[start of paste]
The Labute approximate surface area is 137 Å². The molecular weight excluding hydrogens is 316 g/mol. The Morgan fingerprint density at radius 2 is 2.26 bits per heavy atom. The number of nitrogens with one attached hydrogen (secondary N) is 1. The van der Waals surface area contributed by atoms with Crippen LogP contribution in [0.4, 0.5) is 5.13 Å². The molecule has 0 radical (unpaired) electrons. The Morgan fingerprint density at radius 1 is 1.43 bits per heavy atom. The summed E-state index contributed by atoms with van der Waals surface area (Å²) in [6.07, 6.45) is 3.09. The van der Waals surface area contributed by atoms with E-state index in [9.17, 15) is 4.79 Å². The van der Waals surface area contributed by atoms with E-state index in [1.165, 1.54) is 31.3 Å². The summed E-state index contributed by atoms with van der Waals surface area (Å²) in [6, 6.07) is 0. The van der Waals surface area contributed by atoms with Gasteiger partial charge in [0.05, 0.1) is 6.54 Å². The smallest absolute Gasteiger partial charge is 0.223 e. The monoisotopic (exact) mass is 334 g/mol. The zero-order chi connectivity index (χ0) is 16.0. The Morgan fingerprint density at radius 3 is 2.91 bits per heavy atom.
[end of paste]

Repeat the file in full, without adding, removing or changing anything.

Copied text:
The Labute approximate surface area is 137 Å². The molecular weight excluding hydrogens is 316 g/mol. The Morgan fingerprint density at radius 2 is 2.26 bits per heavy atom. The number of nitrogens with one attached hydrogen (secondary N) is 1. The van der Waals surface area contributed by atoms with Crippen LogP contribution in [0.4, 0.5) is 5.13 Å². The molecule has 0 radical (unpaired) electrons. The Morgan fingerprint density at radius 1 is 1.43 bits per heavy atom. The summed E-state index contributed by atoms with van der Waals surface area (Å²) in [6.07, 6.45) is 3.09. The van der Waals surface area contributed by atoms with E-state index in [9.17, 15) is 4.79 Å². The van der Waals surface area contributed by atoms with E-state index in [1.165, 1.54) is 31.3 Å². The summed E-state index contributed by atoms with van der Waals surface area (Å²) in [6, 6.07) is 0. The van der Waals surface area contributed by atoms with Gasteiger partial charge in [0.05, 0.1) is 6.54 Å². The smallest absolute Gasteiger partial charge is 0.223 e. The monoisotopic (exact) mass is 334 g/mol. The zero-order chi connectivity index (χ0) is 16.0. The Morgan fingerprint density at radius 3 is 2.91 bits per heavy atom.